Victor Davis Hanson

If Latinos are underrepresented at the University of California, Berkeley, is it because of the stubborn institutional prejudices that also somehow have been trumped by Asian-Americans enrolling at three times their numbers in the state's general population? Are women so oppressed by men that they graduate from college in higher numbers than their chauvinist male counterparts?

Consider also the calcified assumptions about college education. The expanding 1960s campus was touted as the future gateway to a smarter, fairer, richer and more ethical America. Is that dream still valid?

Today, the college-educated owe a collective $1 trillion in unpaid student loans. Millions of recent graduates cannot find jobs that offer much chance of paying off their crushing student debts.

College itself has become a sort of five- to six-year lifestyle choice. Debt, joblessness or occasional part-time employment and coursework eat up a youth's 20s -- in a way that military service or vocational training does not.

In reaction, private diploma mills are springing up everywhere. But there are no "diversity czars" at DeVry University. There is no time or money for the luxury of classes such as "Gender Oppression" at Phoenix University. Students do not have rock-climbing walls or have Michael Moore address them at Heald College.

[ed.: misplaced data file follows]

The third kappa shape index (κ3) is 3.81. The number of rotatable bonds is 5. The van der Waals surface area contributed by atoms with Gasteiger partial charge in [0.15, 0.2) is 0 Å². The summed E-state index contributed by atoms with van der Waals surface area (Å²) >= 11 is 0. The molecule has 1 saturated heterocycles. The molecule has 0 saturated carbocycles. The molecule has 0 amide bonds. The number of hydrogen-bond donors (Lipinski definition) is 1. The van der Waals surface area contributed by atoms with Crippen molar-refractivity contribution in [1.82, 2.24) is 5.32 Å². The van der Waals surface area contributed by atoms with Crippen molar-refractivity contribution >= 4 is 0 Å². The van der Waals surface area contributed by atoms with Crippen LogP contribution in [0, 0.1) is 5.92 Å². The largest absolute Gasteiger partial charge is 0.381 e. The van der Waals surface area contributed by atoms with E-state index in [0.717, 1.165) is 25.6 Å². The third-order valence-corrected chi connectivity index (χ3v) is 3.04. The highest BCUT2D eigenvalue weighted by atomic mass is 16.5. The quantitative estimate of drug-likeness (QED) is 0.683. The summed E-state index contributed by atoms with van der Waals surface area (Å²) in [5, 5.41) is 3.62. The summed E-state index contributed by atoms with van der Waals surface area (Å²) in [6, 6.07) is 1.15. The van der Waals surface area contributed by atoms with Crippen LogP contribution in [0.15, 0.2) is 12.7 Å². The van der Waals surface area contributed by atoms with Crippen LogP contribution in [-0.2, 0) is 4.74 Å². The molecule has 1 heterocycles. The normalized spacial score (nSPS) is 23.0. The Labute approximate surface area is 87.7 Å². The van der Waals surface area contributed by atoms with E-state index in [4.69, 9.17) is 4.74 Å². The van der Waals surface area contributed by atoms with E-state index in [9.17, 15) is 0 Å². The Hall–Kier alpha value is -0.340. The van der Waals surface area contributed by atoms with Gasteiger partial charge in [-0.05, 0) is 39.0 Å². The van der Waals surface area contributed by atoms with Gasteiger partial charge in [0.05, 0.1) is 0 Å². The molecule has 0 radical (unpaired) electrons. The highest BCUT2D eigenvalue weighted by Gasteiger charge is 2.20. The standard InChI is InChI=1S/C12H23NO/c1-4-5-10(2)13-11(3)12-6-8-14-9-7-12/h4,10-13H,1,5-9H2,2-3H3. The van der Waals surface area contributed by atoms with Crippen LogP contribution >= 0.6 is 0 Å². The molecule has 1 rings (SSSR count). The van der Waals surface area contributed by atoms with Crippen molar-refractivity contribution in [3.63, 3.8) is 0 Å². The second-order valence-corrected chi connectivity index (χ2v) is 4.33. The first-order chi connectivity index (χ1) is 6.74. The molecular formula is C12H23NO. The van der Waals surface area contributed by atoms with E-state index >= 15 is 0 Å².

The private-sector campus makes other assumptions. One is that the hallowed liberal arts general-education requirement has been corrupted and no longer ensures an employer that his college-graduate hire is any more broadly educated or liberally minded than those who paid far less tuition for job-training courses at for-profit alternative campuses.

Scan the government grandees caught up in the current administration's ballooning IRS, Associated Press and Benghazi scandals. In each case, a blue-chip Ivy League degree was no guarantee that our best and brightest technocrats would prove transparent or act honorably. What difference did it make that White House Press Secretary Jay Carney, Secretary of State Hillary Clinton, Attorney General Eric Holder, President Barack Obama and U.N. Ambassador Susan Rice had degrees from prestigious universities when they misled the American people or Congress?

The now-aging idealists of the 1960s long ago promised us that a uniformly degreed citizenry -- shepherded by Ivy League-branded technocrats -- would make America better by sorting us out by differences in age, gender, education and race.

It is now past time to end that ossified dream before it becomes our collective nightmare.


Victor Davis Hanson

Victor Davis Hanson is a classicist and historian at the Hoover Institution, Stanford University, and a recipient of the 2007 National Humanities Medal.